Climate change and international travel allow viruses and parasites to spread across the world, far beyond developing countries, said Peter Hotez, the United States science envoy for the Middle East and North Africa, at an event in London, United Kingdom, last week.
For example, “there are 12 million US Americans with a neglected tropical disease, but awareness of this is nil,” he told the British Society for Parasitology’s spring meeting on 12 April.
“We must put more pressure on leaders to take care of the health of their poorest people.”
Peter Hotez, United States science envoy for the Middle East and North Africa
“Nowadays, you find most cases of neglected tropical diseases in booming countries that have remaining pockets of poverty, such as China, India, Mexico, Brazil and the Balkans,” added Hotez, who is also the dean of the National School of Tropical Medicine at Baylor College of Medicine in the United States.
Neglected tropical diseases, such as Chagas’ disease, leishmaniasis and schistosomiasis, are rarely deadly. But the long-term health problems they cause can slow development as affected children miss school and adults miss work. A disease is considered neglected if it gets little international attention from either politicians or scientists.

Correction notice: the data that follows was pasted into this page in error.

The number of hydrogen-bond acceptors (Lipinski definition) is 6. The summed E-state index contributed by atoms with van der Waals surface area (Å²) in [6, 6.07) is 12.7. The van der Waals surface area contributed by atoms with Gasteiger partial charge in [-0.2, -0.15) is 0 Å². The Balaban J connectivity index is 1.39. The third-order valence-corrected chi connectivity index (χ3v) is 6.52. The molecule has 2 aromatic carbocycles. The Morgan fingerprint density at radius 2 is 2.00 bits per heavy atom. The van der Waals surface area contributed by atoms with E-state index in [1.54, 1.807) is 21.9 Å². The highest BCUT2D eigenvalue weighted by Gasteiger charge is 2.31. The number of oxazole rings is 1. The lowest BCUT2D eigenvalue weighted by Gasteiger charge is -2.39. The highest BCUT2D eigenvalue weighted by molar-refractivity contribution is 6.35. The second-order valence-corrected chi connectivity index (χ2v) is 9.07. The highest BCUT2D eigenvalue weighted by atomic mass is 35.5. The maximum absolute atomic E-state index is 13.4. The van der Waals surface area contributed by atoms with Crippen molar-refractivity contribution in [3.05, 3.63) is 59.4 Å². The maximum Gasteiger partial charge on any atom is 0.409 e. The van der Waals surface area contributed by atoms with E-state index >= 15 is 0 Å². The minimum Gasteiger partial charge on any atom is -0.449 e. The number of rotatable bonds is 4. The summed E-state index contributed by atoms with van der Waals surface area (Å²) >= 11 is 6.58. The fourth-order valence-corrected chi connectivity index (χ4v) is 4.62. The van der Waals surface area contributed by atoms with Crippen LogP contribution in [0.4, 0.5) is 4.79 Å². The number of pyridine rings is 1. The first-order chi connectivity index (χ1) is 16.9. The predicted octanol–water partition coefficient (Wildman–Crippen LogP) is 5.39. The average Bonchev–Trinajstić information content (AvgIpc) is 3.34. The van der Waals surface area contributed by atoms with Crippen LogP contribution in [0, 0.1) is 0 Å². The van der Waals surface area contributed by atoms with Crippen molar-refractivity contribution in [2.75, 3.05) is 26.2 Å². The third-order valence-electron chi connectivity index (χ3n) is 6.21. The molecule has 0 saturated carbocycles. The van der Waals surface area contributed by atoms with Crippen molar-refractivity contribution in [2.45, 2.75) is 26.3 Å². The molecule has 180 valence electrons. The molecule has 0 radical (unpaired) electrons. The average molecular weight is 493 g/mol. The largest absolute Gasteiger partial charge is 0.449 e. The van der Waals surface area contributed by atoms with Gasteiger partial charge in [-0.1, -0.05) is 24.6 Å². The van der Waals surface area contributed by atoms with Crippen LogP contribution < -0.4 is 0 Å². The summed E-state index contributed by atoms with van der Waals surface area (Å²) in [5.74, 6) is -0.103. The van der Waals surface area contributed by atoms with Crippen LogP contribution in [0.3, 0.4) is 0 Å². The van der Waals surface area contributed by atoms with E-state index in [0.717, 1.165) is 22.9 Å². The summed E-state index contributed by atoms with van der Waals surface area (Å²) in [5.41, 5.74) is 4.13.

Hotez explained that rich, middle-income and poor countries need to unite their efforts to control NTDs and tackle their development impact: “We must put more pressure on leaders to take care of the health of their poorest people.”
The UN’s third Sustainable Development Goal says all people should live healthy lives. But many NTDs are on the rise, Hotez said. Schistosomiasis infection rates, for example, increased by 30 per cent between 1990 and 2015, the conference heard.
This situation could be tackled with better screening programmes and more international collaboration on identifying and containing disease hotspots, said Kat Rock, a sleeping sickness researcher at the University of Warwick in the United Kingdom. Rock found that the Gambian strain of sleeping sickness may be underreported by more than 70 per cent, as screening for this disease is haphazard and ineffective. “The high-risk people — the poorest or those who live in remote areas — do not participate in active screening,” she told the event. “But screening is so important, as you find more people with the disease, treat more people and thus take them out of the infection chain.”
Conference attendees agreed that better collaboration on screening would also benefit rich countries, which are seeing more NTDs but are struggling to contain them, as many doctors do not recognise the symptoms.